Date Of Visit: November 24, 2016

Location Robinson State Park, 428 North St, Feeding Hills Rd (Agawam), MA

Parking: about 10 parking spots are avaiilable in the back entrance on Feeding Hills Rd.  There is additional parking in the main entrance and by the beach area.

Cost: Free this time of the year when the park is unstaffed, $8 MA vehicle, $10 non-MA vehicles during “season”

Size: 1,025 acres

Handicap Accessible: Yes, but some parts of the main trail, which is paved, have sharp inclines.

Dog Friendly: Yes

Highlights: pretty views, wildlife, biking/hiking trails

Thanksgiving in Western Massachusetts.  What could be more emblematic of New England?  As it turned out, I’m not the only onr who feels this way.

As I approached the back entrance to Robinson State Park, every parking spot was taken (some spaces were parked 2 cars deep).  I did find a spot just in front of the main entrance )the gates were closed on this holiday, however).  Who knew a park would be so busy on a holiday?  At least that is how I used too think.  Now, it makes complete sense.

In the past, I never understood why people would spend Thanksgiving Day, or part of their Thanksgiving, at a park or some other outdoor attraction.  People should be home with their family, watching football or the parade and stuffing their faces, the younger me would say to myself.  But, now I get it.  What better place to spend the early mornings of Thanksgiving?   What better way and what better place to be thankful, especially at one of my favorite paarks.  In fact, I like it there so much I have posted about Robinson Park in the past.  But, I took a few different trails that I had never hiked on before this time.  At 1,025 acres, Robinson State is so big it could take days to thoroughly walk or even bike all of the trails.  So, I figured I would work up an appetite for my Thanksgiving dinner with a jaunt there.

The trees were barren and leaves carpeted the ground.  Only a few months ago these brooks were teeming with frogs and other amphibians.

I always love to see that one plant that has survived the elements.

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Theere is also a lot of eviddence of what the park used to be like.  A beam stands in the Westfield River, a reminder of the railroad bridge that once ran through the area.

This looks like a damn or some other waterflow management system that is now dry save for a brook that dribbles on by below.

I came across this falcon during my hike.  I was surprised at how close I got before the bird flew away.

I also came across lots of squirrels.  This one was resting ona tree limb enjoying a snack

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Robinson Park is a dog friendly paark.  I saw and heard lots of cute dogs during my time there.  All of the dogs I photographed happened to be rescues.  It was very refreshing to see so many rescued dogs there.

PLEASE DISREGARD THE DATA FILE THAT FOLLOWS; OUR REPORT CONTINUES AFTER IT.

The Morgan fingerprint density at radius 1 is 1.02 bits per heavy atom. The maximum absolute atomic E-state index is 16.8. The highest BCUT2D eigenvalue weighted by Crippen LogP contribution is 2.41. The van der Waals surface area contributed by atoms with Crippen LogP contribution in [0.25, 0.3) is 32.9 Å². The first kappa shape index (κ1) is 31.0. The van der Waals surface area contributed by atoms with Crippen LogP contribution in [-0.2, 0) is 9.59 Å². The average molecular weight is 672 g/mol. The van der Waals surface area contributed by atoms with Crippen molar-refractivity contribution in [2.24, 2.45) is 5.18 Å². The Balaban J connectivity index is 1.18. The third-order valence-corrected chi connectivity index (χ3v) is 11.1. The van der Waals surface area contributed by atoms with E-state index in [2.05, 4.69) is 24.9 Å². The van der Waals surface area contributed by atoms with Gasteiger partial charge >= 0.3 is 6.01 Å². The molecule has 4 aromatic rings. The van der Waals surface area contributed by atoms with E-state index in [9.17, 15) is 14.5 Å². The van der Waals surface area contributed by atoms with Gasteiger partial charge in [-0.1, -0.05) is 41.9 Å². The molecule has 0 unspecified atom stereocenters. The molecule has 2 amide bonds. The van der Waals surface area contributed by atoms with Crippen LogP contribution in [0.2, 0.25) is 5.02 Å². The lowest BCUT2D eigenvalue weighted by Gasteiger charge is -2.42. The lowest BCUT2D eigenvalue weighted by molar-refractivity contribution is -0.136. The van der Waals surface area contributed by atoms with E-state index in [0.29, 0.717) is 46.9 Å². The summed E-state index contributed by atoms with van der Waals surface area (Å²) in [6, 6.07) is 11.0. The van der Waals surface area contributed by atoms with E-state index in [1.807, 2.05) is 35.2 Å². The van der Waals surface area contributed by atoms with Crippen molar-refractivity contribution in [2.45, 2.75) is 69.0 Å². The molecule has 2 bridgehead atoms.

Annie, a mixed breed rescue, struck a pose for me.

Jessie, on the left, is a 3 year old Lab mix.  Shadow, on the right, is a 13 year old Lab mix as well.  They are both rescues.

Daisy, a yellow Lab rescue from Tennessee, had fun playing with her stick.

I hope everyone had a safe and happy Thanksgiving!

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American Legion Park (Feeding Hills, MA)

Date Visited: July 3, 2016

Location: 478 Springfield St, Feeding Hills (Agawam), MA

Hours: Open everyday, 24 hours a day

Cost: Free

Time To Allot For Visit: 5-10 minutes

Parking: While there is no designated parking area for the park there is plenty of parking available at the American Legion Post located behind the park and parking is available at the strip mall across the street

Dog Friendly: Yes

Highlights: sculpture, tank, memorial, well manicured grounds

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I don’t know about you but I’m really stoked to see that Judas Priest cover band.

But the real attraction on Springfield St in Feeding Hills (a territory in Agawam, MA), is the tank and Freedom Eagle sculpture located in front of “The Tank” American Legion Post 185.  The Tank is an eatery/event venue servicing veterans.

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DSC_1028The tank is a M-60 tank monument dedicated to all veterans (past, present and future)

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Donated in 2005, the Freedom Eagle shows an eagle soaring through the air, fish clutched tightly in his or her grip

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There is also a memorial from the town of Agawam in remembrance of the people who served during World War I.

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Although it is a small park there is a lot to take in and it certainly makes you proud and grateful.

The area is also a common spot for dog walkers.  Across the street, we saw a group of four big dogs being walked.  This is a group of Bernese Mountain Dogs.  The dogs go to the local senior center and  visit Alzheimer’s patients as therapy dogs.

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From left to right: Roma, Tony and Lena (one of the other dogs was a bit camera shy).